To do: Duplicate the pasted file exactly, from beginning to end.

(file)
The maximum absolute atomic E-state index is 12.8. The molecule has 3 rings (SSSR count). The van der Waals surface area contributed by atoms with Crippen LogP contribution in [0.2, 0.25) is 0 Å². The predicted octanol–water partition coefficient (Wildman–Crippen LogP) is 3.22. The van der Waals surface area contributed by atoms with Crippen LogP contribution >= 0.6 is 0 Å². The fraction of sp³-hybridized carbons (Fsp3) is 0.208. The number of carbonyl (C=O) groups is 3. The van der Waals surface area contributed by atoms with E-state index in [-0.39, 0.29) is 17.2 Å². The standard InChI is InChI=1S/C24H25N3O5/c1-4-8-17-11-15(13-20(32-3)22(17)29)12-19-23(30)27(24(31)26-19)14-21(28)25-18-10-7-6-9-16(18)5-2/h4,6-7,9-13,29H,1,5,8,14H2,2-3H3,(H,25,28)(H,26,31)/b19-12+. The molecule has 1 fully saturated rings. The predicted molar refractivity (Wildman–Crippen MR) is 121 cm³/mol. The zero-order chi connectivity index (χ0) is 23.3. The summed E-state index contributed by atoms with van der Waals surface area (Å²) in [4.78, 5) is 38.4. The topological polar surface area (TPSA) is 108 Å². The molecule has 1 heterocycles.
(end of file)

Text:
The maximum absolute atomic E-state index is 12.8. The molecule has 3 rings (SSSR count). The van der Waals surface area contributed by atoms with Crippen LogP contribution in [0.2, 0.25) is 0 Å². The predicted octanol–water partition coefficient (Wildman–Crippen LogP) is 3.22. The van der Waals surface area contributed by atoms with Crippen LogP contribution >= 0.6 is 0 Å². The fraction of sp³-hybridized carbons (Fsp3) is 0.208. The number of carbonyl (C=O) groups is 3. The van der Waals surface area contributed by atoms with E-state index in [-0.39, 0.29) is 17.2 Å². The standard InChI is InChI=1S/C24H25N3O5/c1-4-8-17-11-15(13-20(32-3)22(17)29)12-19-23(30)27(24(31)26-19)14-21(28)25-18-10-7-6-9-16(18)5-2/h4,6-7,9-13,29H,1,5,8,14H2,2-3H3,(H,25,28)(H,26,31)/b19-12+. The molecule has 1 fully saturated rings. The predicted molar refractivity (Wildman–Crippen MR) is 121 cm³/mol. The zero-order chi connectivity index (χ0) is 23.3. The summed E-state index contributed by atoms with van der Waals surface area (Å²) in [4.78, 5) is 38.4. The topological polar surface area (TPSA) is 108 Å². The molecule has 1 heterocycles.